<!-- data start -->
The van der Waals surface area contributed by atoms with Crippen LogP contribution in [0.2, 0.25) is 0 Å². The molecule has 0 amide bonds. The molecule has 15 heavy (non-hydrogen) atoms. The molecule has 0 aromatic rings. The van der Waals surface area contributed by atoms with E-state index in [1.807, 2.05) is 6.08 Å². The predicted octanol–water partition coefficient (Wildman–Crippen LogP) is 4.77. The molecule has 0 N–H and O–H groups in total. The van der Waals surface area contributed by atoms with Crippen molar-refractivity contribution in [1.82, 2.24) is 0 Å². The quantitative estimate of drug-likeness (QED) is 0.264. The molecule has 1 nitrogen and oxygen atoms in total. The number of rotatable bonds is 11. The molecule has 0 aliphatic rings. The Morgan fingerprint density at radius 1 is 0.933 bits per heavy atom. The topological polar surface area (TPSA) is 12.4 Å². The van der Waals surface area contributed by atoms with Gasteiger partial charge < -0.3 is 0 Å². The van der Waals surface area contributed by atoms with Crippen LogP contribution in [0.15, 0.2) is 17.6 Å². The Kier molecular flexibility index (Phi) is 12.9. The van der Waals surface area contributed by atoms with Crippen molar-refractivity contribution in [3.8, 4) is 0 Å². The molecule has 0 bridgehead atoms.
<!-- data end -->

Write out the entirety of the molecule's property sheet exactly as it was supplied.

The van der Waals surface area contributed by atoms with Crippen LogP contribution in [0.2, 0.25) is 0 Å². The molecule has 0 amide bonds. The molecule has 15 heavy (non-hydrogen) atoms. The molecule has 0 aromatic rings. The van der Waals surface area contributed by atoms with E-state index in [1.807, 2.05) is 6.08 Å². The predicted octanol–water partition coefficient (Wildman–Crippen LogP) is 4.77. The molecule has 0 N–H and O–H groups in total. The van der Waals surface area contributed by atoms with Crippen molar-refractivity contribution in [1.82, 2.24) is 0 Å². The quantitative estimate of drug-likeness (QED) is 0.264. The molecule has 1 nitrogen and oxygen atoms in total. The number of rotatable bonds is 11. The molecule has 0 aliphatic rings. The Morgan fingerprint density at radius 1 is 0.933 bits per heavy atom. The topological polar surface area (TPSA) is 12.4 Å². The van der Waals surface area contributed by atoms with Gasteiger partial charge < -0.3 is 0 Å². The van der Waals surface area contributed by atoms with Crippen LogP contribution in [0.15, 0.2) is 17.6 Å². The Kier molecular flexibility index (Phi) is 12.9. The van der Waals surface area contributed by atoms with Crippen molar-refractivity contribution in [3.8, 4) is 0 Å². The molecule has 0 bridgehead atoms.